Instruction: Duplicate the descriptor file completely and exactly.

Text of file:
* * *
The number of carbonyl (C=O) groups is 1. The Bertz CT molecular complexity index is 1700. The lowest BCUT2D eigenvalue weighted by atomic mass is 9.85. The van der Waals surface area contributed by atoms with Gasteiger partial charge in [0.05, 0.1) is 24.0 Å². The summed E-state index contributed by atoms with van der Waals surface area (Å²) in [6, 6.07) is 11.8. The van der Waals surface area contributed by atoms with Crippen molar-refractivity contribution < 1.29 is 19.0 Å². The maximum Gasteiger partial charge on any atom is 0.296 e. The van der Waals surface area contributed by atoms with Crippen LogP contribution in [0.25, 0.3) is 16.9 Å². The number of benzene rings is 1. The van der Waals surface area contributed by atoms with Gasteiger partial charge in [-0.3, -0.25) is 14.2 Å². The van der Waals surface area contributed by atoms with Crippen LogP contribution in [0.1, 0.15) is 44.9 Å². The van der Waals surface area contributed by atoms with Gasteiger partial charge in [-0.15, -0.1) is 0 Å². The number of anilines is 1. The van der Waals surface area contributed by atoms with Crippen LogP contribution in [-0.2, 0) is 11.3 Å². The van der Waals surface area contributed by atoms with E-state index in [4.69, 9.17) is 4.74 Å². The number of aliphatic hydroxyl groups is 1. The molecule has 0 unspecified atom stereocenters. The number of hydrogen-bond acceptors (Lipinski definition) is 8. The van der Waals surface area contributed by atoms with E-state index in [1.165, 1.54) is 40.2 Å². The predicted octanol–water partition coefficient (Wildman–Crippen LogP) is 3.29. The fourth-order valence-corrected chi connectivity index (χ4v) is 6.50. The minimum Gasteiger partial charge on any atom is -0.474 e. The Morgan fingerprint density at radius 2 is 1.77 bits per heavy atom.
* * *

The number of carbonyl (C=O) groups is 1. The Bertz CT molecular complexity index is 1700. The lowest BCUT2D eigenvalue weighted by atomic mass is 9.85. The van der Waals surface area contributed by atoms with Gasteiger partial charge in [0.05, 0.1) is 24.0 Å². The summed E-state index contributed by atoms with van der Waals surface area (Å²) in [6, 6.07) is 11.8. The van der Waals surface area contributed by atoms with Crippen molar-refractivity contribution < 1.29 is 19.0 Å². The maximum Gasteiger partial charge on any atom is 0.296 e. The van der Waals surface area contributed by atoms with Crippen LogP contribution in [0.25, 0.3) is 16.9 Å². The number of benzene rings is 1. The van der Waals surface area contributed by atoms with Gasteiger partial charge in [-0.3, -0.25) is 14.2 Å². The van der Waals surface area contributed by atoms with Crippen LogP contribution in [0.1, 0.15) is 44.9 Å². The van der Waals surface area contributed by atoms with Gasteiger partial charge in [-0.15, -0.1) is 0 Å². The number of anilines is 1. The van der Waals surface area contributed by atoms with Crippen LogP contribution in [-0.2, 0) is 11.3 Å². The van der Waals surface area contributed by atoms with E-state index in [4.69, 9.17) is 4.74 Å². The number of aliphatic hydroxyl groups is 1. The molecule has 0 unspecified atom stereocenters. The number of hydrogen-bond acceptors (Lipinski definition) is 8. The van der Waals surface area contributed by atoms with E-state index in [1.165, 1.54) is 40.2 Å². The predicted octanol–water partition coefficient (Wildman–Crippen LogP) is 3.29. The fourth-order valence-corrected chi connectivity index (χ4v) is 6.50. The minimum Gasteiger partial charge on any atom is -0.474 e. The Morgan fingerprint density at radius 2 is 1.77 bits per heavy atom.